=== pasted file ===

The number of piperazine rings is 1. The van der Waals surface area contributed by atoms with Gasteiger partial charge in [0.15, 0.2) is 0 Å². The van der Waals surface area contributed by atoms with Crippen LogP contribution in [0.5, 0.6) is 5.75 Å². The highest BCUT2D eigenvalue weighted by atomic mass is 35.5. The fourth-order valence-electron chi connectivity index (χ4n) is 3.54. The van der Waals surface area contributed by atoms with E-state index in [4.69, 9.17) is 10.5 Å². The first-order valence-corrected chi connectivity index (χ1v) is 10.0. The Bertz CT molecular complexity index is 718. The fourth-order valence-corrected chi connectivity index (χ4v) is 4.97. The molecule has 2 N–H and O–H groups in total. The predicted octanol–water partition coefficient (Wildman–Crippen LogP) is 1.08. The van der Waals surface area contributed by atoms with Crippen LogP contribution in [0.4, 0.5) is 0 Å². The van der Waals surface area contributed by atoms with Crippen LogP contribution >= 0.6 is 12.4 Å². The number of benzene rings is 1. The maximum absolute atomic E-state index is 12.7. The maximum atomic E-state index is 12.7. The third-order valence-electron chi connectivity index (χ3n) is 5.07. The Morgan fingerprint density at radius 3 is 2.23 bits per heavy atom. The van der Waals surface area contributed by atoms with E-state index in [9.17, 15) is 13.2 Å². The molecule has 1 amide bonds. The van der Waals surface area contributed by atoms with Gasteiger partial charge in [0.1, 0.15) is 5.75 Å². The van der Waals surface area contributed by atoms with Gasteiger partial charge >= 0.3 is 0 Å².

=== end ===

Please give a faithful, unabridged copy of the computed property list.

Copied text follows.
The number of piperazine rings is 1. The van der Waals surface area contributed by atoms with Gasteiger partial charge in [0.15, 0.2) is 0 Å². The van der Waals surface area contributed by atoms with Crippen LogP contribution in [0.5, 0.6) is 5.75 Å². The highest BCUT2D eigenvalue weighted by atomic mass is 35.5. The fourth-order valence-electron chi connectivity index (χ4n) is 3.54. The van der Waals surface area contributed by atoms with E-state index in [4.69, 9.17) is 10.5 Å². The first-order valence-corrected chi connectivity index (χ1v) is 10.0. The Bertz CT molecular complexity index is 718. The fourth-order valence-corrected chi connectivity index (χ4v) is 4.97. The molecule has 2 N–H and O–H groups in total. The predicted octanol–water partition coefficient (Wildman–Crippen LogP) is 1.08. The van der Waals surface area contributed by atoms with Crippen LogP contribution in [0.4, 0.5) is 0 Å². The van der Waals surface area contributed by atoms with Crippen LogP contribution >= 0.6 is 12.4 Å². The number of benzene rings is 1. The maximum absolute atomic E-state index is 12.7. The maximum atomic E-state index is 12.7. The third-order valence-electron chi connectivity index (χ3n) is 5.07. The Morgan fingerprint density at radius 3 is 2.23 bits per heavy atom. The van der Waals surface area contributed by atoms with E-state index in [9.17, 15) is 13.2 Å². The molecule has 1 amide bonds. The van der Waals surface area contributed by atoms with Gasteiger partial charge in [0.1, 0.15) is 5.75 Å². The van der Waals surface area contributed by atoms with Gasteiger partial charge >= 0.3 is 0 Å².